The company estimates Max's ESCT rate, based on the amount of salary or wages plus gross employer contributions he will earn in the remainder of the tax year (1 October 2017 to 31 March 2018). See "Note" below.

Salary $30,000
Employer contributions $900
Total $30,900
$30,900 divided by 12 months $2,575
$2,575 multiplied by 6 months $15,450

 Because the estimate of $15,450 is between $0 and $16,800, the ESCT rate is 10.5%.

Note: If an employee was only employed for three months, the employer would estimate the employee's earnings in those three months and base the ESCT rate on that estimation.

The calculated ESCT rate is used for all employer contributions made in the current tax year. If your employee's salary or wage goes up or down in the current tax year don't adjust their ESCT rate. Update any change at the start of the next tax year.

If you're "locked in" to an employment agreement where you contribute a set percentage of your employee's salary, you may need to gross up the employer contribution so the employee receives their full entitlement. Work out the tax using this formula:

ESCT = a divided by (1 minus a) multiplied by b

where:

  • a is the rate of ESCT, and
  • b is the actual amount paid to the fund.

Working out ESCT under the PAYE rules

If you and your employee agree, your employer contribution can be treated as part of their gross salary or wage and taxed under the PAYE rules.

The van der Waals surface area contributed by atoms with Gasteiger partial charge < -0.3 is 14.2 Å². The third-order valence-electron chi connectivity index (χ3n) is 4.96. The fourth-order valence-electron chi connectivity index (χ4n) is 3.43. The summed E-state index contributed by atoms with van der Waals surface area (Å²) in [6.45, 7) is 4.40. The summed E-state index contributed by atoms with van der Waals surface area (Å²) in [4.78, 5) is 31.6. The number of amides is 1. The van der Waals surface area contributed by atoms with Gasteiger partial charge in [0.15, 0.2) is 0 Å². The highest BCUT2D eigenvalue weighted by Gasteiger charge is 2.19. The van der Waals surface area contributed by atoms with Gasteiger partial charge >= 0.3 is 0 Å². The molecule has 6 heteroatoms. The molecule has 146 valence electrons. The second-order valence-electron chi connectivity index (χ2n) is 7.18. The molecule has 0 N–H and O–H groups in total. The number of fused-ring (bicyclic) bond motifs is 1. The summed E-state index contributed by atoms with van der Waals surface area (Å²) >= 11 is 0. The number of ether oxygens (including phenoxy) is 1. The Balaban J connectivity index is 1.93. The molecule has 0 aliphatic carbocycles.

Employees must understand that doing this increases their gross salary or wage which will affect:

  • their Working for Families Tax Credits
  • their independent earner tax credit entitlements
  • the amount of child support they pay
  • their student loan repayments.

Your employee can change back to the other option at any time.

The employer contribution is still paid to the superannuation fund, not the employee. The value of the contribution is

  • added to your employee's gross salary or wage for the pay period, and
  • taxed using the PAYE rules based on their current tax code.

Contributions treated as salary and wages are subject to the ACC earners' levy (included in the PAYE rate).

There are two ways to pay the employer contribution to the superannuation fund:

  1. The gross amount is paid to the superannuation fund and the employee's net salary or wage is reduced by the amount of PAYE.
  2. The net amount is paid to the superannuation fund after deducting the income tax component of the PAYE.
Example - ESCT under PAYE rules

Joanne is employed by Salon Jennie Ltd. Her employment agreement includes a weekly contribution of $15 (3%) from the salon to her KiwiSaver account, in addition to her normal weekly salary of $500.

Joanne chooses to have these contributions included as part of her salary and her employer agrees. This means Salon Jennie Ltd uses the total of her salary and the employer contributions of $515 to calculate her PAYE.